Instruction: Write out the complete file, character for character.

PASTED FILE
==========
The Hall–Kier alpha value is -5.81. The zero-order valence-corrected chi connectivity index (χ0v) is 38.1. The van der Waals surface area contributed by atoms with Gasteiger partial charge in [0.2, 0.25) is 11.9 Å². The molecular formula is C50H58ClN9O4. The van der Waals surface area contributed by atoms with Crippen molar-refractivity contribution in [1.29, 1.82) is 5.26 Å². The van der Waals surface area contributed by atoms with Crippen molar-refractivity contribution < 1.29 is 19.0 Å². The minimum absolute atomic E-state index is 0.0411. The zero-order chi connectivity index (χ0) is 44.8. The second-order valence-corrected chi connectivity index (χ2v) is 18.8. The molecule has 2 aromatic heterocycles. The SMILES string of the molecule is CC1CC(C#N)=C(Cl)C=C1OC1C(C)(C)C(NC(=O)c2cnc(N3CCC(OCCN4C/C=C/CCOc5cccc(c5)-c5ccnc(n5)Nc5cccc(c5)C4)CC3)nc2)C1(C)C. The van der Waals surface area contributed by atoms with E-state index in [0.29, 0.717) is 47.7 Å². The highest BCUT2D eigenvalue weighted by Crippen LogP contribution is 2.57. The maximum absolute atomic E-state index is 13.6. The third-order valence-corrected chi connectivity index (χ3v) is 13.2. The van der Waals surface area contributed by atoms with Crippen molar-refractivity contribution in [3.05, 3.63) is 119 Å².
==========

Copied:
The Hall–Kier alpha value is -5.81. The zero-order valence-corrected chi connectivity index (χ0v) is 38.1. The van der Waals surface area contributed by atoms with Gasteiger partial charge in [0.2, 0.25) is 11.9 Å². The molecular formula is C50H58ClN9O4. The van der Waals surface area contributed by atoms with Crippen molar-refractivity contribution in [1.29, 1.82) is 5.26 Å². The van der Waals surface area contributed by atoms with Crippen molar-refractivity contribution < 1.29 is 19.0 Å². The minimum absolute atomic E-state index is 0.0411. The zero-order chi connectivity index (χ0) is 44.8. The second-order valence-corrected chi connectivity index (χ2v) is 18.8. The molecule has 2 aromatic heterocycles. The SMILES string of the molecule is CC1CC(C#N)=C(Cl)C=C1OC1C(C)(C)C(NC(=O)c2cnc(N3CCC(OCCN4C/C=C/CCOc5cccc(c5)-c5ccnc(n5)Nc5cccc(c5)C4)CC3)nc2)C1(C)C. The van der Waals surface area contributed by atoms with E-state index in [0.29, 0.717) is 47.7 Å². The highest BCUT2D eigenvalue weighted by Crippen LogP contribution is 2.57. The maximum absolute atomic E-state index is 13.6. The third-order valence-corrected chi connectivity index (χ3v) is 13.2. The van der Waals surface area contributed by atoms with Crippen molar-refractivity contribution in [3.05, 3.63) is 119 Å².